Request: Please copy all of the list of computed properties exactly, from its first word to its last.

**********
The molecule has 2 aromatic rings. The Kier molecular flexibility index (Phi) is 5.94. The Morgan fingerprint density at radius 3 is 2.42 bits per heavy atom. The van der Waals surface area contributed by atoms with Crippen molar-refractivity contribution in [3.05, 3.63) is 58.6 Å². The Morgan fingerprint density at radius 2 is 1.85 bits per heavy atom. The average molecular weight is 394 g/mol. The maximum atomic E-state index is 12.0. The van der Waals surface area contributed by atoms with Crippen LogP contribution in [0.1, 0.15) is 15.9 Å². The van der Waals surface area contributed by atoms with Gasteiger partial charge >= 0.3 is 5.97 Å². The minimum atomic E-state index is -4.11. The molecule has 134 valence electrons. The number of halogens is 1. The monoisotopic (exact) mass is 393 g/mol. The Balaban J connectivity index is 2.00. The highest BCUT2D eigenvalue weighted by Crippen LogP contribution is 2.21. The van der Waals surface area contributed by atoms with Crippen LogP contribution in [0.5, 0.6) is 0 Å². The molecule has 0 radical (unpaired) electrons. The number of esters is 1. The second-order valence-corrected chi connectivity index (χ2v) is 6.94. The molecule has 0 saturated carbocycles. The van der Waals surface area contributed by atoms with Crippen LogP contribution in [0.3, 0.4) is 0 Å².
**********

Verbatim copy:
The molecule has 2 aromatic rings. The Kier molecular flexibility index (Phi) is 5.94. The Morgan fingerprint density at radius 3 is 2.42 bits per heavy atom. The van der Waals surface area contributed by atoms with Crippen molar-refractivity contribution in [3.05, 3.63) is 58.6 Å². The Morgan fingerprint density at radius 2 is 1.85 bits per heavy atom. The average molecular weight is 394 g/mol. The maximum atomic E-state index is 12.0. The van der Waals surface area contributed by atoms with Crippen LogP contribution in [0.1, 0.15) is 15.9 Å². The van der Waals surface area contributed by atoms with Gasteiger partial charge >= 0.3 is 5.97 Å². The minimum atomic E-state index is -4.11. The molecule has 134 valence electrons. The number of halogens is 1. The monoisotopic (exact) mass is 393 g/mol. The Balaban J connectivity index is 2.00. The highest BCUT2D eigenvalue weighted by Crippen LogP contribution is 2.21. The van der Waals surface area contributed by atoms with Crippen LogP contribution in [0.5, 0.6) is 0 Å². The molecule has 0 radical (unpaired) electrons. The number of esters is 1. The second-order valence-corrected chi connectivity index (χ2v) is 6.94. The molecule has 0 saturated carbocycles. The van der Waals surface area contributed by atoms with Crippen LogP contribution in [0.3, 0.4) is 0 Å².